In another week or so, the 2022 election will close and this round of attack ads will end. The dust will settle and another iteration of Dems and Repubs will be seated, ready to hear concerns from citizens, and proposals (and deals) from lobbyists. It’ll be ‘rinse and repeat’ time for aviation legislation. Some of our electeds will be working to fix the flaws of ANCA, but they will also be subjected to a heavy barrage of articles, papers, speeches, and so forth, funded by the deep money interests of aviation. This will include new variations on articles like one titled, ‘30 Years After ANCA: Can Airports Live with New Community-Imposed Noise Restrictions?‘ In late April of 2020, at a time when refrigerator trucks were stacking up in New York City to store the overflow of COVID victims, when the pandemic was at its most terrifying point, this article was written, hoping to protect aviation interests. Lobbyists then felt a need to defend aviation from one simple and frankly innocuous proposal: that local airports should have the right to discuss and possibly implement local airport restrictions. The article is filled with garbage and disinformation, much like the assertions at that time that it might help to drink bleach. Here is a copy with aiREFORM analysis footnotes (4page PDF) at page 2, or click here to download the PDF.
An important hearing was held today at the Environment Subcommittee of the House Oversight Committee, chaired by Representative Ro Khanna. Both FAA and EPA were asked to attend; they both refused to attend. No surprises there… failure hates to confront accountability.
The hearing is well worth a listen. It ran for 106-minutes, but your listening time is actually only 76-minutes, due to a full 30-minute recess (starts at minute-24, and you can skip ahead to minute-54) for a House Vote. A general timeline follows at the bottom of this post.
One interesting twist to ponder… so, as mentioned at the Hearing, FAA refused to show when invited. Where were they? Well, it so happens today is the middle of the week for the biggest General Aviation (GA) event of the year: AirVenture at Oshkosh, WI. Yes, FAA will have MANYofficials rubbing elbows with the mostly recreational-flying community, as they celebrate their rights and freedoms at Oshkosh, but our national regulator cannot find even one FAA official to appear at this hearing. And, the interesting twist… well, as testimony to how FAA is deploying its ‘delay-delay-delay’ tactic, check out FAA’s PDF of their PAFI presentation at Oshkosh this same week 6-years ago, on July 26, 2016. Back then, FAA sent a team to present to pilots, letting them know how hard FAA was working (budget ~$6M per year, thank you Congress!) to safely and quickly achieve the end of leaded fuels. Within the PDF it declares goal was implementation by 2018. Um, that was how many years before how many pandemics and how many insurrections?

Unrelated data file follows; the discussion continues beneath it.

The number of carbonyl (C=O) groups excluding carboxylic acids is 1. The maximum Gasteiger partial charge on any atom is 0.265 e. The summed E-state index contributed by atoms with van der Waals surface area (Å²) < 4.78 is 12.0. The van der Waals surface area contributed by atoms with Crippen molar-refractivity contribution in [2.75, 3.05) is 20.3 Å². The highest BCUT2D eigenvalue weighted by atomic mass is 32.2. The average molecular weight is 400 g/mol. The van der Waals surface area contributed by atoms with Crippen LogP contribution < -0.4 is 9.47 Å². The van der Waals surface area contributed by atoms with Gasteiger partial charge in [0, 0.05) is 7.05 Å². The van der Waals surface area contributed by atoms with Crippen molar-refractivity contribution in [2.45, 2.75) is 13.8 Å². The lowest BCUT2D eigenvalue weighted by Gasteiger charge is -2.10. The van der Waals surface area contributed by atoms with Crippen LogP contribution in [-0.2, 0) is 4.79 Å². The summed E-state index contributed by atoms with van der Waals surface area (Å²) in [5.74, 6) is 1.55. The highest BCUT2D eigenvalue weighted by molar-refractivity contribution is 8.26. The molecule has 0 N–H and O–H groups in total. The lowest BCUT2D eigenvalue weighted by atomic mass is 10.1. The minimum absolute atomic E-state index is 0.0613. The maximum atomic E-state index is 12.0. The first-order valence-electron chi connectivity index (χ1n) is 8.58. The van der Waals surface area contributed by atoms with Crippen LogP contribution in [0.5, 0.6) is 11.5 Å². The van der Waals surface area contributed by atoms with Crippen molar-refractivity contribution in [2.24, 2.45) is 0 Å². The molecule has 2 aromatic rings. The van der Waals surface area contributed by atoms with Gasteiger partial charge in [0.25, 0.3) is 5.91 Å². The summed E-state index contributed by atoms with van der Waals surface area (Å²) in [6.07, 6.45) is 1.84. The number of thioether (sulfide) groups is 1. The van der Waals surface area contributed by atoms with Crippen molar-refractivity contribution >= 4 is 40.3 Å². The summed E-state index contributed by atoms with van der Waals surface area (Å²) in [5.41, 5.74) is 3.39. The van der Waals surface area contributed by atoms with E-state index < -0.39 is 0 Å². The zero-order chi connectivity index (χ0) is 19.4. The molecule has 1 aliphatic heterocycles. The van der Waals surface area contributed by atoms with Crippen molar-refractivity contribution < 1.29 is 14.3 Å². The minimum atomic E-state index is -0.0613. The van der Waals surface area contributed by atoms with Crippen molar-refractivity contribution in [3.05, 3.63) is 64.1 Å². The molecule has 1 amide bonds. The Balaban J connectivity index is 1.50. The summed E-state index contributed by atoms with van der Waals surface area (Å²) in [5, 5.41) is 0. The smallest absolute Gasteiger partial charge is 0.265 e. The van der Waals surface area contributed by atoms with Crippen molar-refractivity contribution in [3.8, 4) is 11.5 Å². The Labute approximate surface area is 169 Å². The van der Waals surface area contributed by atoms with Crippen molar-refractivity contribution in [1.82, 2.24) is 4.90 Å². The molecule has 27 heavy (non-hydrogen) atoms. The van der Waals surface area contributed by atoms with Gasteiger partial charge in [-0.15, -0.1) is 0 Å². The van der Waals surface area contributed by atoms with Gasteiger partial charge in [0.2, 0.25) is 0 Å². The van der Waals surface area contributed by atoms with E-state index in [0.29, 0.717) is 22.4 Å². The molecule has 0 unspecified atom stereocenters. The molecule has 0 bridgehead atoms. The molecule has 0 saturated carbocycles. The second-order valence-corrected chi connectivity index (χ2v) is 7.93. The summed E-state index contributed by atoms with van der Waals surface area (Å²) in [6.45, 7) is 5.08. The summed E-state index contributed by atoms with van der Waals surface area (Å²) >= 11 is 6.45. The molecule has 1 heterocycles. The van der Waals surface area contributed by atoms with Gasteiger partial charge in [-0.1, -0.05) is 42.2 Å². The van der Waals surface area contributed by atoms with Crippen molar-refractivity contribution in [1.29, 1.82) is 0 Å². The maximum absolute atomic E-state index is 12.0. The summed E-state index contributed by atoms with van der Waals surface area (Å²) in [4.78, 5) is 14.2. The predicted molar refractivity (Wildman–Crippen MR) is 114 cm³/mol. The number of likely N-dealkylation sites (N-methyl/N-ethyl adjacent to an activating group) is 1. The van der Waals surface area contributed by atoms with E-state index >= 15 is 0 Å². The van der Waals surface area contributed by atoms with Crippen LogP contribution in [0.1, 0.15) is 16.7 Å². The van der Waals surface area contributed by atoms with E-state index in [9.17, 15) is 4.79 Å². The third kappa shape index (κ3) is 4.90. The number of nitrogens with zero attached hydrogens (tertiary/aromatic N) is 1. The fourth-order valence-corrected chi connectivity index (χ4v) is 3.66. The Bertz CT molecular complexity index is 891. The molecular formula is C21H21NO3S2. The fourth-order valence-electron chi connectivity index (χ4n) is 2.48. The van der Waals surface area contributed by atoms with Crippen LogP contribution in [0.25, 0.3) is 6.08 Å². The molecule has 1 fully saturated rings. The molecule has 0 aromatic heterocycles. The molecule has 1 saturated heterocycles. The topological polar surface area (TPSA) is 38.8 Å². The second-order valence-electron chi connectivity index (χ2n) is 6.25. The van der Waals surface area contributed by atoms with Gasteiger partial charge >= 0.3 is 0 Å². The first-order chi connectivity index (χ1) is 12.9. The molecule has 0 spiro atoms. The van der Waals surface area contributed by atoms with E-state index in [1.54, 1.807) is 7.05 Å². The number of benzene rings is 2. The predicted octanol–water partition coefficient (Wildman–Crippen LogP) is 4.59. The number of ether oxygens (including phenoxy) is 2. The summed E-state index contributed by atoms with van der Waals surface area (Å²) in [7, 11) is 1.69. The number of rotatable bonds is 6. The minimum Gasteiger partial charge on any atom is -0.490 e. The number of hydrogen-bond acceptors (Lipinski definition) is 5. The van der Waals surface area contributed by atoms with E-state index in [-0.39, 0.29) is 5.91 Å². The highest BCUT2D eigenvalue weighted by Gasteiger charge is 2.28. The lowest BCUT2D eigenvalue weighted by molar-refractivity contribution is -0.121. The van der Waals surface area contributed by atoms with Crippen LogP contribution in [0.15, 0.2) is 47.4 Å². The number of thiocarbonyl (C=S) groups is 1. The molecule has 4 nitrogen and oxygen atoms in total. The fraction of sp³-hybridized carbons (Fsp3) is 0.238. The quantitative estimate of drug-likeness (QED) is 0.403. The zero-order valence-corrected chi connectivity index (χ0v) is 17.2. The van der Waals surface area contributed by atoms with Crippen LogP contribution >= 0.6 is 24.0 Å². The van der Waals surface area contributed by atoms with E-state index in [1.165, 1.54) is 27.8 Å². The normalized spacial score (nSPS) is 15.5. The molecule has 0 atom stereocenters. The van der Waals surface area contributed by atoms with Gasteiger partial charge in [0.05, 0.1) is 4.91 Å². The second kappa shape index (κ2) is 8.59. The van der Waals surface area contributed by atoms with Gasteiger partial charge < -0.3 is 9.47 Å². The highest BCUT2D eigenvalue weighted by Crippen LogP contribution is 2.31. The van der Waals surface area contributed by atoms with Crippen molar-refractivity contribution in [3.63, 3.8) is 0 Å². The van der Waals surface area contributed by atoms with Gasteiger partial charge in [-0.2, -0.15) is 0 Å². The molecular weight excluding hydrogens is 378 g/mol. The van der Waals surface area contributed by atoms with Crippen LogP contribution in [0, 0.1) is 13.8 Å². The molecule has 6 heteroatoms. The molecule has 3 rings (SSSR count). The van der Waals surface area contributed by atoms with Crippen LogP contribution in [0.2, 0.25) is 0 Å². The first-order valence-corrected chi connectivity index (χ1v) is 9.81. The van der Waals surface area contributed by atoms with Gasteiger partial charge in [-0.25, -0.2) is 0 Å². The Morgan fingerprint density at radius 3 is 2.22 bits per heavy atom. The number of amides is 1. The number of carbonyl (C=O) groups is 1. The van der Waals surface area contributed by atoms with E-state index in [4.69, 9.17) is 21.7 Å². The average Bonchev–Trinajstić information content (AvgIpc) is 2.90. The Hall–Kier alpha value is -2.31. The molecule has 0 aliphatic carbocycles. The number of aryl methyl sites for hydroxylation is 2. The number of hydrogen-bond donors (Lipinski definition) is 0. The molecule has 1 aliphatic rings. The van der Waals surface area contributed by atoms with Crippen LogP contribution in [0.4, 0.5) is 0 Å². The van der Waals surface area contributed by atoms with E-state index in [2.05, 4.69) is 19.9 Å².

And, wouldn’t it be interesting to know just one short set of figures:
how many gallons of leaded fuel were consumed for flying to and from (and at) this year’s AirVenture in Oshkosh?
how many aircraft flew to and departed from the AirVenture event this year, and what is their composition, in terms of how many must burn leaded fuel versus how many can burn unleaded fuel or leaded, versus how many can burn ONLY unleaded fuel?
can we have a short list of all aircraft types within each of the three categories listed above?
similarly, can we have a short list of all aircraft engine models that are lead-only, versus lead or no-lead, versus unleaded only?
and, lastly, can we include on the above two lists the year of introduction for each aircraft type and engine type?
The last item on this list would be fascinating to learn. Is it possible, in the roughly thirty years FAA has had to ‘fail’ to phase out lead, that nonetheless FAA has successfully certified numerous NEW aircraft types and NEW engine types that must burn leaded fuel, only perpetuating the problem … and just how messed up is that, from an environmental justice and health perspective?
What was my read?
As an ‘overall view’, I found it interesting AND VERY CLEAR that (R)’s tended to be on the side of aviation and commerce, while (D)’s were pushing to clean this up. No surprise there, given recent history. Just as interesting, clearly, D’Acosta was the mouthpiece (sort of the Giuliani?) for the (R)’s to bounce questions off, all aimed at legitimizing this ongoing failure… or, at least, aimed at suckering regular people into believing the lie that FAA and industry are actually making progress. It’s all smoke and mirrors and lots of delay.